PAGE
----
Thursday, July 17, 2008

Martial Arts and the Movies

I have been a practitioner of the martial arts and a fan of martial arts movies for most of my life. So I thought I would put together a completely personal, biased, and slightly irrational list of martial arts movies. The irrational part comes from the fact that my list does not follow logically prescribed rules. For instance, a few caveats:

1) This is not a "Best of" list. These are not necessarily the best martial arts movies nor necessarily even movies that I would recommend for everyone to see.
2) These are also not necessarily my favorite martial arts movies, though some may be. I will also likely miss several good movies that could be on my list simply because I have not seen all of them.
3) What this list represents are movies that illustrate different martial arts in effective or interesting ways. When many non-martial artists see martial arts movies, they often think of them simply as "karate movies." Yet there are countless different martial arts, each with their own nuances. I sometimes get asked by people, "My son/daughter wants to take martial arts. Can you recommend one for me?" That's a very difficult question to answer. Martial arts can differ so widely from each other that an art that is right for one person is not for another. So my list is an attempt to provide movies that illustrate these (sometimes subtle) differences.
4) Having said that, all of these movies have been "Hollywoodized" to some extent. They are not pure examples of the art, but exaggerated and often altered versions. Yet they do provide a good introduction to the distinctions between styles. Enough preamble meandering.

Enter the Dragon (Jeet Kune Do)   

Jeet Kune Do is a martial arts style developed by the late Bruce Lee.
Enter the Dragon is arguably Lee's best movie and a good showcase of his talents. What he displays in the movie is not strictly Jeet Kune Do as it is heavily adapted for flash and show, but it does give a good indication. Of course, one must keep in mind that Bruce Lee is able to do things that no ordinary human being can do.

Best of the Best (Tae Kwon Do and other Korean arts)

A tournament-based movie that highlights what Tae Kwon Do, Tang Soo Do and other Korean arts do well: kicking.

The Karate Kid (Okinawan Karate)

This is also a movie in which much of the martial arts action takes place in a tournament, although it illustrates a different style than Best of the Best. Mr. Miyagi trains young Daniel in Okinawan style karate. I was studying an Okinawan style of karate (Ryu Kyu Kempo) at the time this movie came out and I recall that we went to the theater every night for a week and gave a demonstration before the show to illustrate some of the movements shown in the film.

Above the Law (Aikido/Jujitsu)

The first--and possibly the best--of Steven Seagal's films, this movie was one of the first times that American audiences got to see Aikido presented on film. Seagal is a practitioner of Aikido, which is a very gentle art that focuses on using another person's momentum and energy against them. If you have seen the movie, or any of Seagal's movies for that matter, you probably didn't notice a whole lot of gentleness. That is because what he performs in his movies is much closer to Jujitsu, which is a very similar art to Aikido except that where Aikido tends to throw people, Jujitsu tends to break bones.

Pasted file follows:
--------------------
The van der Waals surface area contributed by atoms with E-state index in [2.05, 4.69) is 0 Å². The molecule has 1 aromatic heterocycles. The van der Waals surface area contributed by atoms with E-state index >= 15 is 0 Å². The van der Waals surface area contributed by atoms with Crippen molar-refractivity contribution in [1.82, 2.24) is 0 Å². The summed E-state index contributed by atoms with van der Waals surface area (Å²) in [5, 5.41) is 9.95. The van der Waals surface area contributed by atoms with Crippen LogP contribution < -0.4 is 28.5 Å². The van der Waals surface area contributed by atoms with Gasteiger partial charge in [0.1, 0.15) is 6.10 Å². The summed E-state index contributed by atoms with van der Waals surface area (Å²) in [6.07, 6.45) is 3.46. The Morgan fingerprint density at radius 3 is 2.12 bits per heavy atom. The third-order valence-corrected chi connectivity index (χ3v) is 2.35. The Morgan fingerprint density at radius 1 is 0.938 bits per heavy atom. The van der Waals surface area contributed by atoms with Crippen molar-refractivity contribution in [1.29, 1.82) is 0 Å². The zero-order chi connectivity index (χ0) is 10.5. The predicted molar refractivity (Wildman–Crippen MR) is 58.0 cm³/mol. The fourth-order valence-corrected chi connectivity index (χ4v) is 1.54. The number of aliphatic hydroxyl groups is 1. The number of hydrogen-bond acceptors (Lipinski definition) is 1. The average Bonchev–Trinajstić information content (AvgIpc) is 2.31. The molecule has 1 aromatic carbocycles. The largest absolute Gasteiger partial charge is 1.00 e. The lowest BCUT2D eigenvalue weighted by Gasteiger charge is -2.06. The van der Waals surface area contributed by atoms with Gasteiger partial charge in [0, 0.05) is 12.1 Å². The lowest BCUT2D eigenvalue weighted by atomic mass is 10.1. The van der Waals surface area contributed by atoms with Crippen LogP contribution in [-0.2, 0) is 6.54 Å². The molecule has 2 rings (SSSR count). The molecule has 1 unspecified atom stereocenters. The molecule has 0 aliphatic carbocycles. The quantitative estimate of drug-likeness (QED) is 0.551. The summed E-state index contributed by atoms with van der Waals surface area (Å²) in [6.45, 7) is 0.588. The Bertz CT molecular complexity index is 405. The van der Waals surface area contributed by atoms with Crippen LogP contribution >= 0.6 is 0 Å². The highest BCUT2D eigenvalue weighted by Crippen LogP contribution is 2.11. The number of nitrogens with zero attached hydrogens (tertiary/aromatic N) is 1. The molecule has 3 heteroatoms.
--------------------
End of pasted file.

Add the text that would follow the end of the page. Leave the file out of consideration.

Fist of Legend (Chinese Martial Arts)

One of Jet Li's best movies. Chinese martial arts, like Wing Chun and others, are very different from traditional Japanese styles and a comparison of a film like this with The Karate Kid, for instance, makes that very clear.

The Perfect Weapon (Kenpo)

This movie starring Jeff Speakman, kind of like Above the Law with Seagal, showcased a distinct martial art that is not often seen in films. Whereas many American films tend to gravitate towards arts like Tae Kwon Do because their fancy kicks often look better on film, arts like Seagal's Aikido/Jujitsu and Speakman's Kenpo rely more on the use of one's hands in unique and often deadly ways.

Billy Jack (Hapkido)

Hapkido is another art that has seen little air time in American film. It is a Korean art that is sort of a mixture of the kicking style of Tae Kwon Do and the the use of throws and joint locks that one finds in Jujitsu. The park scene in Billy Jack where the title character takes on a group of local ruffians well represents this unique art.

The Last Samurai (Iaido)

Iaido -- my personal favorite of all the martial arts I've practiced -- is the art of the Japanese sword. I had a hard time choosing a movie for this one because I have not seen one yet that really captured the essence of this beautiful art. I chose The Last Samurai because it is probably the best American attempt, although the idea that Tom Cruise's character could become a capable samurai with a few months of training is ludicrous. No doubt there are several Japanese movies that capture this art better, though I have only seen a few. One, though, would be the life story of the most famous samurai to ever live, Miyamoto Musashi, whose life story was told in three successive films, staring the famous Japanese actor (and practitioner of Iaido) Toshiro Mifune: Musashi Miyamoto, Duel at Ichijoji Temple, and Duel at Ganryu Island.

Well, that's my list for what its worth.



At 11:39 AM, Blogger ~JR said...

I recently read a book titled "The 47th Samurai" by Stephen Hunter. It was about the sword. A quote that I really liked about the sword that the book revolves around is; "it yearns to cut something." It was gritty and raw but very good.

At 11:49 AM, Blogger Greg said...

I read that book as well recently. I thought it was good.


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